Having been through this with two kiddos and having one qualify with no question and then being told another one didn't because he didn't show enough need based on his speech (which was not the issue to begin with), I can tell you that if you don't agree with what they said about him not showing a need, if in your gut you feel he should have quailfied and needs this, then you can go over their heads about it.  I had to.

    I ended up asking for Christian to be evaluated by the School Psychologist because she could put him in the program if she felt he needed to be there regardless of what the SpechPath or ECE teacher said.  You may want to look into this.  Christian's situation was different because he had no speech issues, but was diagnoised ADHD and was behind all the kids in his class on comprehension, to the point where his teacher refused to let me put him into a preK class at age 4 when we was going to start K the next year...not good.

    Our situation with Noah was very similar to yours and we were asked by our Pedi to contact MPS because at 15 months Noah couldn't say at least 20 words.  At 18 months I think its supposed to be 50 or more plus be able to use two word sentences and say their own name and by 2 yrs old, 350 words...  He could only say maybe four or five words at 18 months.  I know not all kids are a like, but I just want you to know that if you do not feel comfortable with what they had to say, then you have the right to look into it more.

    What does your Pedi have to say about all this?  Do you think he'd be fine with their decision not to qualify him?  Because he could contact them as well.  Dr Kaufman did for Christian.  He sent them a letter with all of his concerns and Christians diagnoisis to proof he had a need for the program.  And he would have done the same for Noah as well if he needed to because he felt very strongly that he needed the 'help'.

    Thanks, Shannie. 

    AJ's pedi did initially contact the school system because he was rather concerned.  We've been thinking about taking AJ for a second 18 month well visit to another pedi just for a second opinion since we got about nothing out of Dr. K at his last visit.

    I've been concerned about his speech for awhile.  At 12 months, he wasn't babbling and had zero words or signs.  He'd never even said "mama" or "dada" (and still hasn't).  I mentioned it at his appointment and was dismissed (per usual with our pedi.  I have to overly advocate for every.little.thing.)  At 15 months, still no words or babbling.  Just grunts.  Pedi told me not to freak out -- that the second child was a lot different than the first.  At 18 months, he had one word ("ball") and one sign (he used to have three signs, but dropped two).  He's never tried to parrot anything we say, despite our best efforts.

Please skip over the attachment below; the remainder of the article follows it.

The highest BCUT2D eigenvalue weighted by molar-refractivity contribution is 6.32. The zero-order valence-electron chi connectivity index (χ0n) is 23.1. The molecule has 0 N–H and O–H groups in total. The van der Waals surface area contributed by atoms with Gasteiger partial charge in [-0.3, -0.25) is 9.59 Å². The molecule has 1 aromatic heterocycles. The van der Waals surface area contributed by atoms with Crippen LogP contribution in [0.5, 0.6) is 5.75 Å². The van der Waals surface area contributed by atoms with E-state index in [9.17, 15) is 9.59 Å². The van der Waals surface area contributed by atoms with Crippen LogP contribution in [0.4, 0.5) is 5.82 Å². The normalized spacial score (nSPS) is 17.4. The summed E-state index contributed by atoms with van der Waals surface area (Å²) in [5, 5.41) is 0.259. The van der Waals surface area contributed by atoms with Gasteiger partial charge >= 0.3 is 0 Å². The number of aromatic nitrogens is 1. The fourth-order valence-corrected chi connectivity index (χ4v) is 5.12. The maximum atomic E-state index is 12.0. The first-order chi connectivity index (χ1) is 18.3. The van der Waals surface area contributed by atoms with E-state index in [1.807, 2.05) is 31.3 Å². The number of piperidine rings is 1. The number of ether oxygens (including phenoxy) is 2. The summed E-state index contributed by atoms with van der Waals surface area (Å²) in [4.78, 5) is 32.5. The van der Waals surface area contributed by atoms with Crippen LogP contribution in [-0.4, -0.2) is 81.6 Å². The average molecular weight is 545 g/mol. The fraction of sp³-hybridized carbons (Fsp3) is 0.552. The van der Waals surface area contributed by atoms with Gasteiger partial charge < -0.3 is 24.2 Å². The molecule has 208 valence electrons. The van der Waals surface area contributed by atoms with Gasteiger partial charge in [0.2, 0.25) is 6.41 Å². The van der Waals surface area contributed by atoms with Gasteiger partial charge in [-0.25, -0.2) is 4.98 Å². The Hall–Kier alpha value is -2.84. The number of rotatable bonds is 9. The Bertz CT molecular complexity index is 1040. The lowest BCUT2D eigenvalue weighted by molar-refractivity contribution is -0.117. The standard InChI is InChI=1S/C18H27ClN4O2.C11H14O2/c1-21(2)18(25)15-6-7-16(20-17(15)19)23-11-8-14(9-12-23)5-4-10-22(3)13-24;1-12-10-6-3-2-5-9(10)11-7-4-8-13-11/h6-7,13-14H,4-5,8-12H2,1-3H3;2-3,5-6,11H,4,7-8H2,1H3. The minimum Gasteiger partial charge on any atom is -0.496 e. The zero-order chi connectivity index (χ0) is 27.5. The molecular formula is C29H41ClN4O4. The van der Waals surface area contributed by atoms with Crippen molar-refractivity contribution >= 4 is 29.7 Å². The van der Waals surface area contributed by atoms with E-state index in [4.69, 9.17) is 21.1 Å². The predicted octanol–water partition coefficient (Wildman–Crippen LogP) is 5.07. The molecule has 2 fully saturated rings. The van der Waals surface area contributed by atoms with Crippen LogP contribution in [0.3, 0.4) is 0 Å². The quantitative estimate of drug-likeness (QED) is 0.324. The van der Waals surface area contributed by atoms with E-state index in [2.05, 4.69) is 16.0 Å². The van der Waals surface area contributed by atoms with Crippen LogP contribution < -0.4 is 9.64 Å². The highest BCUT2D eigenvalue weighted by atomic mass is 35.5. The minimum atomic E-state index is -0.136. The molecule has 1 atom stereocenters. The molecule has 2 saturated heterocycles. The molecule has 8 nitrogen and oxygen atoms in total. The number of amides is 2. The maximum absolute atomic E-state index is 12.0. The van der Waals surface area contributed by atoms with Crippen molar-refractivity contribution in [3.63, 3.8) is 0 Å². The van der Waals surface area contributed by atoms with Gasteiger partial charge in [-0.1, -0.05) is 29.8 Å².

I honestly wouldn't care if he were "just quiet" or whatever.  The problem is that he's SO frustrated because he knows what he wants, but can't communicate it.  Not only does it break my heart, but it's frustrating for us, too.

    I'm willing to wait a couple more months and use their suggestions and see if there's an improvement.  But I'll definitely go over their heads if I feel there's a need.  He's edging up on 20 months and the speech path said there should be a big improvement by two (she said a lot of times boys are just later to talk).  So, if around his 2nd birthday he's still not talking, I'll begin my freak-out/mama bear mode.  And, like I said, we've been tossing around just going to see a new pedi for a second well-visit so we can have more input on his overall development, food allergies, temperment, etc so perhaps we'll get more suggestions from that.

  • I'm sorry.  Keep advocating for him.   He is good he has a good mommy that is going to help him. 
  • njh514njh514 member
    Keep on it! Owen didn't qualify the first time either but failed miserably the second time. The first time he was 2 1/2. The second time he was nearly three. Apparently once they hit three they start really paying attention. Keep doing what you can and eventually he'll qualify. Do you have any other concerns that a child behaviorist through the public school might be able to help with? It might be another way to take. I dunno. Just throwing out ideas because I know you (both parents and AJ) want help.
    image
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  • image smiles4ya:
    I'm sorry.  Keep advocating for him.   He is good he has a good mommy that is going to help him. 

    This. You're doing great Jess! Hang in there!

    Tied the knot: 6.19.04 Mommy to 3 awesome kids: Maren 3/06, Tommy 12/07 amd Kolbe 8/09